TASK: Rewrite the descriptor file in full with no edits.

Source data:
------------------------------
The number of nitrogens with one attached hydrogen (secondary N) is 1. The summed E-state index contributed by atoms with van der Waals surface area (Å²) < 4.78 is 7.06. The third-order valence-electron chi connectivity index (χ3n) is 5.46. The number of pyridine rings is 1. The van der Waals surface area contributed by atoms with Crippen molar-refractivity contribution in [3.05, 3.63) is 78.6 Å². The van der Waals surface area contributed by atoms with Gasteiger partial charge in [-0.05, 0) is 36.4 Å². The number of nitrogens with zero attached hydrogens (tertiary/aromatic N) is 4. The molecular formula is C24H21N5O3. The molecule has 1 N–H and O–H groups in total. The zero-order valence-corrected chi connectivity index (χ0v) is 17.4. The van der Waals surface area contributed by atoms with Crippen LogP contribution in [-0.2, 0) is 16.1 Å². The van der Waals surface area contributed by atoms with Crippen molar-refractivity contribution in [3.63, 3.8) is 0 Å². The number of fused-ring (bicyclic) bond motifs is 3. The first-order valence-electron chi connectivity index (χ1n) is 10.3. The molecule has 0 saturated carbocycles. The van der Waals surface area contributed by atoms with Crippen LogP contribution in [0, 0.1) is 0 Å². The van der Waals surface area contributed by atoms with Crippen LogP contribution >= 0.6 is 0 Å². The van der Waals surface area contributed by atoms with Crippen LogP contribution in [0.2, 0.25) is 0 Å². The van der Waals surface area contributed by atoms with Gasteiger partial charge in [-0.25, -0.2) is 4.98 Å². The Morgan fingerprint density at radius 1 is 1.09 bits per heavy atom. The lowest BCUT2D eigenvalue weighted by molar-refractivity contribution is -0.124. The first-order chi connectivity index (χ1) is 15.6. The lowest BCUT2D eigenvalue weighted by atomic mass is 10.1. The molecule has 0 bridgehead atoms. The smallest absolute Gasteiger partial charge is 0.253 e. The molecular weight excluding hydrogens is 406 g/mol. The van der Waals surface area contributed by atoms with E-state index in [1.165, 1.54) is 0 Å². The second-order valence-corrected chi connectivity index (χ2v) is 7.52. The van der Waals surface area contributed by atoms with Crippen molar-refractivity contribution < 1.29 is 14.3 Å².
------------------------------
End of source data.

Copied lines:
The number of nitrogens with one attached hydrogen (secondary N) is 1. The summed E-state index contributed by atoms with van der Waals surface area (Å²) < 4.78 is 7.06. The third-order valence-electron chi connectivity index (χ3n) is 5.46. The number of pyridine rings is 1. The van der Waals surface area contributed by atoms with Crippen molar-refractivity contribution in [3.05, 3.63) is 78.6 Å². The van der Waals surface area contributed by atoms with Gasteiger partial charge in [-0.05, 0) is 36.4 Å². The number of nitrogens with zero attached hydrogens (tertiary/aromatic N) is 4. The molecular formula is C24H21N5O3. The molecule has 1 N–H and O–H groups in total. The zero-order valence-corrected chi connectivity index (χ0v) is 17.4. The van der Waals surface area contributed by atoms with Crippen LogP contribution in [-0.2, 0) is 16.1 Å². The van der Waals surface area contributed by atoms with Crippen molar-refractivity contribution in [3.63, 3.8) is 0 Å². The number of fused-ring (bicyclic) bond motifs is 3. The first-order valence-electron chi connectivity index (χ1n) is 10.3. The molecule has 0 saturated carbocycles. The van der Waals surface area contributed by atoms with Crippen LogP contribution in [0, 0.1) is 0 Å². The van der Waals surface area contributed by atoms with Crippen LogP contribution >= 0.6 is 0 Å². The van der Waals surface area contributed by atoms with Crippen LogP contribution in [0.2, 0.25) is 0 Å². The van der Waals surface area contributed by atoms with Gasteiger partial charge in [-0.25, -0.2) is 4.98 Å². The Morgan fingerprint density at radius 1 is 1.09 bits per heavy atom. The lowest BCUT2D eigenvalue weighted by molar-refractivity contribution is -0.124. The first-order chi connectivity index (χ1) is 15.6. The lowest BCUT2D eigenvalue weighted by atomic mass is 10.1. The molecule has 0 bridgehead atoms. The smallest absolute Gasteiger partial charge is 0.253 e. The molecular weight excluding hydrogens is 406 g/mol. The van der Waals surface area contributed by atoms with E-state index in [1.165, 1.54) is 0 Å². The second-order valence-corrected chi connectivity index (χ2v) is 7.52. The van der Waals surface area contributed by atoms with Crippen molar-refractivity contribution < 1.29 is 14.3 Å².